Two of the talks at HOPE X Saturday revolved around Daniel Ellsberg and Edward Snowden. Unless you’ve been living under a rock, you’ve heard of Snowden when he leaked thousands of classified NSA documents to several media outlets. The older readers may remember Ellsberg who released government documents, known as the Pentagon Papers, pertaining to government decisions made during the Vietnam War. It was a popular topic here as all three conference rooms were dedicated to the the talks and all three were completely filled to the point that staff again had to turn people away. Luckily, even if you couldn’t make it into a conference room you could still watch it as all talks are streamed live via the HOPE website.
Regardless whether you feel these two are heroes or traitors, the talks were interesting with both giving accounts of their story. Each interview was about an hour long.
Ellsberg, who was here in person, talked about his entire experience and why he felt it necessary to reveal the classified documents he had secretly made copies of. Even though Ellsberg did release what he felt was evidence that the government knew that the war could most likely not be won and would cause many more casualties, he does still feel that some things are necessary for the government to keep secret. He gave an estimate that 95% of the documents classified are over-classified at the time of document creation and after a few years only 0.5% of the those documents are still classified correctly, the remaining 99.5% still over-classified.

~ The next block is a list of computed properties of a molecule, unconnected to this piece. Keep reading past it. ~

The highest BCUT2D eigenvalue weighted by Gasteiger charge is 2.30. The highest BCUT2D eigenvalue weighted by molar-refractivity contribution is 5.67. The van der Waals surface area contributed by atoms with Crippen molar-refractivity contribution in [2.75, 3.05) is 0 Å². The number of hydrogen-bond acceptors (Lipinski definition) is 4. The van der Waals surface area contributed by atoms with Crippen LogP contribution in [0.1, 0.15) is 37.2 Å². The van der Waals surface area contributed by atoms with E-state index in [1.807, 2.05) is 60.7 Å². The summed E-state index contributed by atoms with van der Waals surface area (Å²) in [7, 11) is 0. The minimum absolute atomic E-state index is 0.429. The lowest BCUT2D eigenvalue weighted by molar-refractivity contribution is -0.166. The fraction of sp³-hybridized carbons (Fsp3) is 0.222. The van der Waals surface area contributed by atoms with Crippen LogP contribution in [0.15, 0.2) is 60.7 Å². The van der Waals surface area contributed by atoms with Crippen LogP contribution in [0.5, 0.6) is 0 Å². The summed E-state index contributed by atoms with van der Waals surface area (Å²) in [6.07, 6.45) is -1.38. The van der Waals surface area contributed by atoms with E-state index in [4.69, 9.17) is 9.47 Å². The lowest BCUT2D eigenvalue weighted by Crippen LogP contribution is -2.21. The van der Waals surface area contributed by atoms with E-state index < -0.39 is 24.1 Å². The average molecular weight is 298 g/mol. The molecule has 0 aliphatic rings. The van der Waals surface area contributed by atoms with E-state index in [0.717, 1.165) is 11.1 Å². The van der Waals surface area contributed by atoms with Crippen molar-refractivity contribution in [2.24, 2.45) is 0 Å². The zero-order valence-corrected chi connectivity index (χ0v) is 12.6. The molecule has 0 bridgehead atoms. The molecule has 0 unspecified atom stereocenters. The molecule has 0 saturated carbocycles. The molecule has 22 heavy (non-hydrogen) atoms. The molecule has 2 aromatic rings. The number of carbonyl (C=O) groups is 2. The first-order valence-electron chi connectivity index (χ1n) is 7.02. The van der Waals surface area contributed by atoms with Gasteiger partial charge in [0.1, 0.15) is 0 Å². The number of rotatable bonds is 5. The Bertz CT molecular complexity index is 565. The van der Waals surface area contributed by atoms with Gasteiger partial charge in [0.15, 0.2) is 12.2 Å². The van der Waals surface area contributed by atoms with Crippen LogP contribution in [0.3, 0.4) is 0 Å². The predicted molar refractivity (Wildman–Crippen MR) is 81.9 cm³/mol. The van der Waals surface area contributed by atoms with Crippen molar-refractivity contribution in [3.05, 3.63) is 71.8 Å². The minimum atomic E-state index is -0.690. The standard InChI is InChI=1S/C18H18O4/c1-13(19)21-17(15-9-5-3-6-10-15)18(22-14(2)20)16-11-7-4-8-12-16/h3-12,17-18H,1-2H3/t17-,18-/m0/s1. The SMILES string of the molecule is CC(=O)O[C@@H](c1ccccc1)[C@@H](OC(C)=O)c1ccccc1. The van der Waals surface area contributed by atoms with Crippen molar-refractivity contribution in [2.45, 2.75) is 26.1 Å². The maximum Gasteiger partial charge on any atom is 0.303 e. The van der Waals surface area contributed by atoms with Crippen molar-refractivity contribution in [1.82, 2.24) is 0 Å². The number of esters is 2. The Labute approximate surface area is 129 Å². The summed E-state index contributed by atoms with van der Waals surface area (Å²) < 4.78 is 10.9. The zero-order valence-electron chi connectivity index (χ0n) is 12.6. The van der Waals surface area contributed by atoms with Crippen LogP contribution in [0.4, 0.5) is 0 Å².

Snowden, who was available by video, was warmly welcomed and applauded by the attendees of the conference. During the talk he discussed that he did not feel that some of the NSA’s actions he was aware of were constitutional, specifically collecting enormous amounts of data of not only ‘people of interest’, but of everyday american citizens. Snowden feels that we, as a community, give too much trust in our electronic devices. He went on to suggest that the population do what it can to minimize the capability of organizations to monitor communications and track data. He urged that people, with the capability, help educate others on how to interact with technology safely, reliably and in a way that serves the interest of all people, not just a select few.
Let us know what you think below in the comments.